Thanksgiving has, for most of my life, been a difficult holiday. Growing up, the tensions and turmoil in my home didn’t take a break when the holidays rolled around. In fact, they often got worse. Thanksgiving, being an occasion that is grounded in family rather than religion, revealed how unlike a family we were. When I got older, I spent many Thanksgivings alone, sometimes volunteering to help feed the homeless. I was always glad when the day ended, marking it off as a sad day I didn’t have to think about for another year.

That changed when some dear friends started  including me in their Thanksgiving, which is a large and welcoming event — family and friends crowding into their home, children running around, a dog or two hoping someone would drop food on the floor. For the first time in my life, I looked forward to the holiday, and for a number of years now I have felt blessed to be part of a gathering that felt like the Thanksgivings I’d heard about but hadn’t experienced before. Obviously, we won’t be getting together this year.

There is plenty of sadness to go around this Thanksgiving. Whether one is alone, as I will be, or only with their immediate family, as many will be, or whether there will be the weight of grief over loved ones who have died from Covid, no one’s holiday will be the same. It seems to me that now more than ever the idea of gratitude, of finding things to be thankful for, is a lifeline we all need to grab onto. For people who have lost family members or friends to this virus, it can feel like gratitude is a leaf blown about by the wind that can never be caught. But the reason your grief is so deep is that your love was deep. That is something to be thankful for — that your heart was bold enough to give itself over to love, that in the brief time we are here on this earth your life was entwined with another. I don’t believe death ends a relationship, and even when loss feels unbearable, gratitude can move into the empty places right beside  tears.

Many of us have changed during this pandemic, learned valuable lessons, rethought relationships and old patterns. I know I’ve learned and grown during these many months. There are relationships in my life that have deepened, become more grounded and solid. There are others that I had to back up from because they were out of balance — they depended on me always reaching out, accepting that the other person would never reach out to me. They hinged on an old paradigm of “I’m not worthy.” Whenever we let go of dark messages from the past we grow into who we are meant to be, and that is definitely something to be grateful for.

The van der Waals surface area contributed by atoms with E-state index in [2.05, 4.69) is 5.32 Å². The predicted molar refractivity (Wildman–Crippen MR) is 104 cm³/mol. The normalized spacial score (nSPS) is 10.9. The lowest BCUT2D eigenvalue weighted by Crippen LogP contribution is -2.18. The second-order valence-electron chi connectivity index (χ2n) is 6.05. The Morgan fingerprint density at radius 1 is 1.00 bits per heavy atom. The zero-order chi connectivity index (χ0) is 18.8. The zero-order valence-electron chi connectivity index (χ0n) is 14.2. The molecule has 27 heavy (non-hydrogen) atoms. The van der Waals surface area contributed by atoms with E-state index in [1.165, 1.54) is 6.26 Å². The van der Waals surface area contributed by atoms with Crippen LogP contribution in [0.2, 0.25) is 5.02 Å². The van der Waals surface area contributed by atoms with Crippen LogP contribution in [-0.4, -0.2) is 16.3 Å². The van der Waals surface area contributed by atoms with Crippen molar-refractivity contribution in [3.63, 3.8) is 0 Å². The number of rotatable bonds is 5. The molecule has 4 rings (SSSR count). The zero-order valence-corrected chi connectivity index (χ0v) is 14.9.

I’m thankful that we will now have a president who shows compassion and empathy, who cares for the country and its citizens and won’t embarrass  us and endanger us. These are scary times, and they are dark times, with a virus raging across the country, with people going hungry and losing their homes. It can feel like gratitude is just a word on a Hallmark card. But think about the hospital workers who haven’t stopped since this pandemic began. Think of the volunteers at food banks and first responders taking people to hospitals who they know might not make it — again and again. Gratitude has to be our lifeline. If it isn’t, we will lose ourselves in the sadness and loss of these times. This might be the most important Thanksgiving of our lives, if we remember to pause and reflect on what there is to be thankful for. If  we reach past our tears and our grief and remember that there are other parts of the story. There is love and support and a dream that next year will be different. There is always a promised land even when it seems lost in the shadows.


2 Responses to THANKSGIVING 2020

  1. Ken W Brown says:

    The last paragraph is so moving, thanks.

  2. Sue Brett Miller says:

    So Beautiful Patti. Sending tight hugs from afar. Sharing now. Thank you. Stay well.

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